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Do you get caught in this trap?

March 8, 2024

Do you think you understand addiction? I’m going to challenge you a little—not to prove you wrong, but to bring your awareness to if this is a trap you get caught in as so many of the families I work with do.

The more aware of the trap we are, the easier it is to pause rather than get caught up in it.

Here’s the scenario:

You call someone up in an absolute rage, fuming, “He fucking did it again.” Or, “She told me she would stop, and I just found bottles.” 

That friend says to you, “Well, it sounds like they’re really sick. It sounds like they’re caught in their addiction, and it’s not a choice. Remember that?” 

And you respond, “Yeah, of course, I know that.”

Do you know that?

Most of us say we know this. But most of us admittedly act as if we don’t know this. 

Do you understand that your loved one is sick with a complex disorder and not at choice?

What’s more—do you accept it?

If you do, then why are you reacting that way?

Think of if instead of substance use disorder, your loved one was losing their hearing. Would you get angry at the fact that they couldn’t hear you and you had to repeat yourself over and over? Maybe you would get frustrated but do you think you’d be mad at them?

Or imagine if they had dementia. Would you ever yell at them, “Why are you not remembering me?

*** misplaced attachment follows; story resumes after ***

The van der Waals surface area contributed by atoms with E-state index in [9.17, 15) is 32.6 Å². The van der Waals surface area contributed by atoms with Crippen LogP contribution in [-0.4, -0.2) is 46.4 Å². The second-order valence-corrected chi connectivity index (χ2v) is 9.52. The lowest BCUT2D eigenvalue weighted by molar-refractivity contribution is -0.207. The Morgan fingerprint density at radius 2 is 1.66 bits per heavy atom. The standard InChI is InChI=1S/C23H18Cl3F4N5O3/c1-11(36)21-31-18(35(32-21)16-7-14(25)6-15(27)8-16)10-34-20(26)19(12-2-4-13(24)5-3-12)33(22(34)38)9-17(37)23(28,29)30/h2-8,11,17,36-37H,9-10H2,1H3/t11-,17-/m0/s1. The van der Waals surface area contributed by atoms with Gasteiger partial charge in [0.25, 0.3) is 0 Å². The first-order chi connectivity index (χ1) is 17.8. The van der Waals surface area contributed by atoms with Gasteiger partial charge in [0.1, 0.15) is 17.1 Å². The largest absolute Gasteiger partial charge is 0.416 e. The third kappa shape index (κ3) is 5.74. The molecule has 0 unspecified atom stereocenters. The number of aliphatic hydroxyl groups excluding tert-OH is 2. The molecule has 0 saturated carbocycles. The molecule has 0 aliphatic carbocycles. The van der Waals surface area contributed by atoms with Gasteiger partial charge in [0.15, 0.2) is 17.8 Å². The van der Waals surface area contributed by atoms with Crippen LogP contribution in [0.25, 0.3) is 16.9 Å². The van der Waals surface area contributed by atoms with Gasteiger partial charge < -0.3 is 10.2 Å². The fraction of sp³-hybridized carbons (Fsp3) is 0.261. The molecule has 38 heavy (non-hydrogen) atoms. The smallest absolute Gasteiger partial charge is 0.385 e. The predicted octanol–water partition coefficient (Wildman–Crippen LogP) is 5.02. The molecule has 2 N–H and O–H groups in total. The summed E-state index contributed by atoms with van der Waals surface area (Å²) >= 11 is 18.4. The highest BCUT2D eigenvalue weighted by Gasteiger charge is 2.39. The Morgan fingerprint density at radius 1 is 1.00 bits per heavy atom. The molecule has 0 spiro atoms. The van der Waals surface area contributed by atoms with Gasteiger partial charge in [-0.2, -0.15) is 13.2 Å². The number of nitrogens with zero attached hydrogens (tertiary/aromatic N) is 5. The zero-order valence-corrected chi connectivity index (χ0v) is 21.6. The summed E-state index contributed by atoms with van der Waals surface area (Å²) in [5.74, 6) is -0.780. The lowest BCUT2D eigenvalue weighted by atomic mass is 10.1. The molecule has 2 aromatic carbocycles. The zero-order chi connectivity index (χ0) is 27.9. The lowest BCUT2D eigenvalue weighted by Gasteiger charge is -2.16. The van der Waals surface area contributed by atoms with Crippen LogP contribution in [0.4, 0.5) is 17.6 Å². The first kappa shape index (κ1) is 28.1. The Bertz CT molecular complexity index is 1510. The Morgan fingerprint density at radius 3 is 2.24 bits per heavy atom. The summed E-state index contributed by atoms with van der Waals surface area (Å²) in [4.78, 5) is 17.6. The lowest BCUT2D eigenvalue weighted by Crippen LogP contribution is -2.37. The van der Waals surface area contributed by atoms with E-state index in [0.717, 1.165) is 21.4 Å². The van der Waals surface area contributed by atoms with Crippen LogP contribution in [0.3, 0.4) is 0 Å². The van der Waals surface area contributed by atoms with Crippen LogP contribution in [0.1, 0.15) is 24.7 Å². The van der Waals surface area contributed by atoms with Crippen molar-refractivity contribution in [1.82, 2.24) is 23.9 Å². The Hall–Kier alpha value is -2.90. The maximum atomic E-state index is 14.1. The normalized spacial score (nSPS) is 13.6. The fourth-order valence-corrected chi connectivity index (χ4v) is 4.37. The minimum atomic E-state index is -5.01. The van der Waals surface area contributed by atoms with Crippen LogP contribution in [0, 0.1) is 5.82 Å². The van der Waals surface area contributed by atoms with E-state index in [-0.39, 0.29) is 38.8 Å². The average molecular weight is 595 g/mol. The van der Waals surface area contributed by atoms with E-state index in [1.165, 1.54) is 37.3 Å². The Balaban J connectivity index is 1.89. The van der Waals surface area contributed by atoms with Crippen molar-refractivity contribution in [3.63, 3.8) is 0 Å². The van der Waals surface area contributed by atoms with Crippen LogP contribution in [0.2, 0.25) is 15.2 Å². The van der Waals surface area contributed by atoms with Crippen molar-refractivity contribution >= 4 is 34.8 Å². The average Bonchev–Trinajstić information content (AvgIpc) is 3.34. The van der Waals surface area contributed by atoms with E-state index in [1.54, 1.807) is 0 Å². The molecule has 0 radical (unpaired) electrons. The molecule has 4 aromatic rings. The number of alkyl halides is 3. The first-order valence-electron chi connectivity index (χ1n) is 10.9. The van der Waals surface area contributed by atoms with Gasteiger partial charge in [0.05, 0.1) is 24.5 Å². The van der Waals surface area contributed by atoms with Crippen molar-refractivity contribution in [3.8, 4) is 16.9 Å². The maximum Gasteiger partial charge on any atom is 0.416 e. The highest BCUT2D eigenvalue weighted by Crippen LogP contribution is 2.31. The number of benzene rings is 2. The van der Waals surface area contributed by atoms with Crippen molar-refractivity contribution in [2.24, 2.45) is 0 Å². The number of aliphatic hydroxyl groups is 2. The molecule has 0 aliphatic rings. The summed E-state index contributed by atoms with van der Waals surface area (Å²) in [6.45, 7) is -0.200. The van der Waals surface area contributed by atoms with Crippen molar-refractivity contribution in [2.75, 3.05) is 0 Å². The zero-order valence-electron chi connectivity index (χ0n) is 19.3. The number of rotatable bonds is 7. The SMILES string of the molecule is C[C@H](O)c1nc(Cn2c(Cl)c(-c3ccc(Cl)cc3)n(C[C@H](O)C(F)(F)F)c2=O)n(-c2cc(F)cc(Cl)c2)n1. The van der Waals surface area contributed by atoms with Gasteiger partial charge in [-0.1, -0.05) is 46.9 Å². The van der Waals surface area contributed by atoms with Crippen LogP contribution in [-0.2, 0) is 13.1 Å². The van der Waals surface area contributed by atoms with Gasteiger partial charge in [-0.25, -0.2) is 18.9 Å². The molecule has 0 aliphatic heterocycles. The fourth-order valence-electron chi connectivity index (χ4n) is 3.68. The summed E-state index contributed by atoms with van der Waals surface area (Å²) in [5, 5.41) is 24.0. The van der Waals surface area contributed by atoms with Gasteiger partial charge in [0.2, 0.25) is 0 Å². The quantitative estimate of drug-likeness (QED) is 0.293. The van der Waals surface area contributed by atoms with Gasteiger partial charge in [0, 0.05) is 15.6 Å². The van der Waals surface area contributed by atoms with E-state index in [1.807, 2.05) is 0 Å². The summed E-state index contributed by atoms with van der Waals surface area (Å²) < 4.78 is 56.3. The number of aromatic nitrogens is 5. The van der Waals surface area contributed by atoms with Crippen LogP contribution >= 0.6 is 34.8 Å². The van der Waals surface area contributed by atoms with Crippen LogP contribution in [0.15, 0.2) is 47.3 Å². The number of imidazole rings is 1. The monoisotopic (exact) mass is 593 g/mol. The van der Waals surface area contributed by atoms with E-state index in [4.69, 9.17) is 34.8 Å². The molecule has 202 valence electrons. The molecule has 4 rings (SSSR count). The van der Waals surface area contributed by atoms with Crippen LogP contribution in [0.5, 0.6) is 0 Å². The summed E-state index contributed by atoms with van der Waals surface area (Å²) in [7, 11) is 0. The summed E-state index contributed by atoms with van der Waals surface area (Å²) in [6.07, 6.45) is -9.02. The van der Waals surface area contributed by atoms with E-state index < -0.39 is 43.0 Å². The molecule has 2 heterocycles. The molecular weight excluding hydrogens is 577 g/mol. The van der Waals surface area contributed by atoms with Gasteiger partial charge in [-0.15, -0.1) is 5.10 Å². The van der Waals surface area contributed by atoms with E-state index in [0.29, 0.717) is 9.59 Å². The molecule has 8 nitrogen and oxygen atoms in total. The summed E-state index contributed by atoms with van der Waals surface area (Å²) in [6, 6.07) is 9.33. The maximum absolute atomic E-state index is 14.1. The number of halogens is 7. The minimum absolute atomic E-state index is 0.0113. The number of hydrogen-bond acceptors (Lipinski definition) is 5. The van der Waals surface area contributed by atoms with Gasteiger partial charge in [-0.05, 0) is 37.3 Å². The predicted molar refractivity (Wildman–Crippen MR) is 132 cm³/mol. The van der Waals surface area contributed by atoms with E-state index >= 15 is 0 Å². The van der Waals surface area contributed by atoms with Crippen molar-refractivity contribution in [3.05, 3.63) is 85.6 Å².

You would likely feel frustration, grief, and a whole mix of complex emotions, but in neither scenario would you blame your loved one for the effects their condition had on them. 

The reason why is that you would understand what those effects are. A doctor would probably sit you down to explain exactly how their condition will progress and what you should expect. You would know and accept that your loved one isn’t choosing not to listen to you or not remember you, that there is some other factor at work here beyond their control.

Knowing and accepting are two different things.

That same level of education and support are rarely available to families whose loved ones are struggling with addiction.

Without being taught what addiction is, how it hijacks the brain, how it progresses, and what it takes to recover, it’s no wonder you might react the way I described above. Even if on the surface you know addiction isn’t a choice. 

Knowing and accepting are two different things, and reaching the acceptance stage is a process. It takes

  • understanding addiction;
  • understanding the ways it makes you feel;
  • and learning to respond in a new way that will get you different results.

So, I’m curious—do you find yourself getting caught in this trap? This knowing on the surface but reacting from a place at odds with that knowledge?

If so, I encourage you to take note of it and pause. It’s in pausing and reflecting that you can take back your power. 

Let me know in the comments (or reply to this email) how this lands.

And if you’re looking for a tool to help you both understand addiction better and learn ways to pause in the moment, our Stop the Chaos training is always available to you. We’ve begun our March study group, but you can still hop in and join us for our second of four live sessions this Thursday at noon EST. Just check the box indicating you’re interested in joining the study group when you register. 

Whether you join the study group or not, the training materials are available to you for life.

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